Conflict Alerts # 80, 29 April 2020
In the news
On 27 April the United Nations Assistance Mission in Afghanistan (UNAMA) released the first-quarter report on the Protection of Civilians in Armed Conflicts. According to the report, since 2012, civilian casualties in the country has remained at the lowest with 1,293 fatalities. In 2020, the casualties in the country decreased by 29 per cent as compared to the first quarter in 2019.
Issues at large
After a weeklong ‘reduction in violence’ from 22 to 28 February this year, Afghanistan witnessed an increase in attacks on civilians in March.
According to the report, there are four main actors responsible for civilian casualties. The anti-government actors account for 55 per cent of civilian casualties, of which 39 per cent were by Taliban and 13 per cent by ISIL-KP (causing 710 civilian casualties with 282 killed and 428 injured). Pro-government actors, including both Afghan national security forces and international military forces, are responsible for 32 per cent (412) of civilian casualties. The report highlighted that the highest number of attacks were conducted through ground engagement, followed by targeted killing and non-suicidal IEDs. It further bifurcates the nature of attacks based on the kind predominantly carried out by the pro and anti-government actors.
International troops are inclined to withdraw from Afghanistan, after the US-Taliban deal. The last civilian casualty by the international military forces was on 17 February in the region that continues to face attacks from the Taliban. The UNAMA documented that the pro-government attacks were more responsible for child casualties in this quarter.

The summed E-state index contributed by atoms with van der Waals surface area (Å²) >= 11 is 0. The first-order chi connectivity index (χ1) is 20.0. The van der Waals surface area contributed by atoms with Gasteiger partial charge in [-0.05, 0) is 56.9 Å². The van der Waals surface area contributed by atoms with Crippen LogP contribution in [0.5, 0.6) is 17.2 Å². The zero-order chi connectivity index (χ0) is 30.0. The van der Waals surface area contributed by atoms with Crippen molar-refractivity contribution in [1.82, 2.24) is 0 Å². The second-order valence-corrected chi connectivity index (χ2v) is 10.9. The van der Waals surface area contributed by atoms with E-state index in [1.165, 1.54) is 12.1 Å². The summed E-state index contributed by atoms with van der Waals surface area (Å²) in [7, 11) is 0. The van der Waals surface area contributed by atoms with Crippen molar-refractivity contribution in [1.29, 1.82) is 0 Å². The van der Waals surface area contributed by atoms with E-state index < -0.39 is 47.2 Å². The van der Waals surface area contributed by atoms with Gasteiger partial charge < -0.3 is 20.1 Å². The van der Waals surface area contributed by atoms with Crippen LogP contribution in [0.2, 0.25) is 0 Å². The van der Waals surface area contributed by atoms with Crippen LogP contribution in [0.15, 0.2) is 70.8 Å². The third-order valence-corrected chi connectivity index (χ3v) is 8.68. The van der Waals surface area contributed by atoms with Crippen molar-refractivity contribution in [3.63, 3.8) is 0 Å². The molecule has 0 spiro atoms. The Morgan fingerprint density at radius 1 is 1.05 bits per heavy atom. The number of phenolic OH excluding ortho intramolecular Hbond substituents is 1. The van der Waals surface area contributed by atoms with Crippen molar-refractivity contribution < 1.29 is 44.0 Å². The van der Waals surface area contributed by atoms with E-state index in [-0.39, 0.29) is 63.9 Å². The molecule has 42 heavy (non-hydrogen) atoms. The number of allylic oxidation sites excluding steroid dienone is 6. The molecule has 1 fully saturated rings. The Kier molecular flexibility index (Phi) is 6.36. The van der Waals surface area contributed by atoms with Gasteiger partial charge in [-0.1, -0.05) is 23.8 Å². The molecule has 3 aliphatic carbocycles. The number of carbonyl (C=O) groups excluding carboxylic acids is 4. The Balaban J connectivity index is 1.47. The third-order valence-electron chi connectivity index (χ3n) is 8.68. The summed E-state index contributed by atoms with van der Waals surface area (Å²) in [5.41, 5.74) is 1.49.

The incidents on healthcare workers have seen a rise in the first quarter. Presently Afghanistan has 1,828 cases, and the number of attacks on health workers had shut down many clinics. The Taliban indicated in a statement, to work with international organisations in combatting the virus, As per the report there have been 18 incidents impacting health care workers, out of which 17 were claimed by the Taliban. Two of these attacks were accounted for after the Taliban’s statement.
First, as per the report, in the first quarter, there is a decline in casualties as compared to 2019. This has to become a trend in the next quarters to put an end to the long war in the country.
Second, the prisoner release has been one of the priorities for the Taliban. As long as the government and Taliban fail to come to terms and begin the intra-Afghan talks, the dangers to civilian casualties are likely to continue.
Sukanya Bali is a Research Associate at the National Institute of Advanced Studies (NIAS).